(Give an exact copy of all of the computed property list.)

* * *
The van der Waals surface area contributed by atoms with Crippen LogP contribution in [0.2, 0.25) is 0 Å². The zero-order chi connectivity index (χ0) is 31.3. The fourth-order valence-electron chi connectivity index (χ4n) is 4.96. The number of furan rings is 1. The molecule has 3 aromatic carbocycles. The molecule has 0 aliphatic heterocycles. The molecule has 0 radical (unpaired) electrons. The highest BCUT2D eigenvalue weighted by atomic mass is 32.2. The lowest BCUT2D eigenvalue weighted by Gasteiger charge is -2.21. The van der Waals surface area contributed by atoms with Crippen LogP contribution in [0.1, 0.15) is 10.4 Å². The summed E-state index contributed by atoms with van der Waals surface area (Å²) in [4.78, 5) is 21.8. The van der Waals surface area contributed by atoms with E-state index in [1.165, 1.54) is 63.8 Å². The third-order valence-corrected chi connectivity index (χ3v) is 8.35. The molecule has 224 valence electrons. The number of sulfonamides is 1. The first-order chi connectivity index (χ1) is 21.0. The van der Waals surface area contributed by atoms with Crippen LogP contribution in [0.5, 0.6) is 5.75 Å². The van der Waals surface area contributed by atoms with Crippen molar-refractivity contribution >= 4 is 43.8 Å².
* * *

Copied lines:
The van der Waals surface area contributed by atoms with Crippen LogP contribution in [0.2, 0.25) is 0 Å². The zero-order chi connectivity index (χ0) is 31.3. The fourth-order valence-electron chi connectivity index (χ4n) is 4.96. The number of furan rings is 1. The molecule has 3 aromatic carbocycles. The molecule has 0 aliphatic heterocycles. The molecule has 0 radical (unpaired) electrons. The highest BCUT2D eigenvalue weighted by atomic mass is 32.2. The lowest BCUT2D eigenvalue weighted by Gasteiger charge is -2.21. The van der Waals surface area contributed by atoms with Crippen LogP contribution in [0.1, 0.15) is 10.4 Å². The summed E-state index contributed by atoms with van der Waals surface area (Å²) in [4.78, 5) is 21.8. The van der Waals surface area contributed by atoms with E-state index in [1.165, 1.54) is 63.8 Å². The third-order valence-corrected chi connectivity index (χ3v) is 8.35. The molecule has 224 valence electrons. The number of sulfonamides is 1. The first-order chi connectivity index (χ1) is 21.0. The van der Waals surface area contributed by atoms with Crippen LogP contribution in [0.5, 0.6) is 5.75 Å². The van der Waals surface area contributed by atoms with Crippen molar-refractivity contribution >= 4 is 43.8 Å².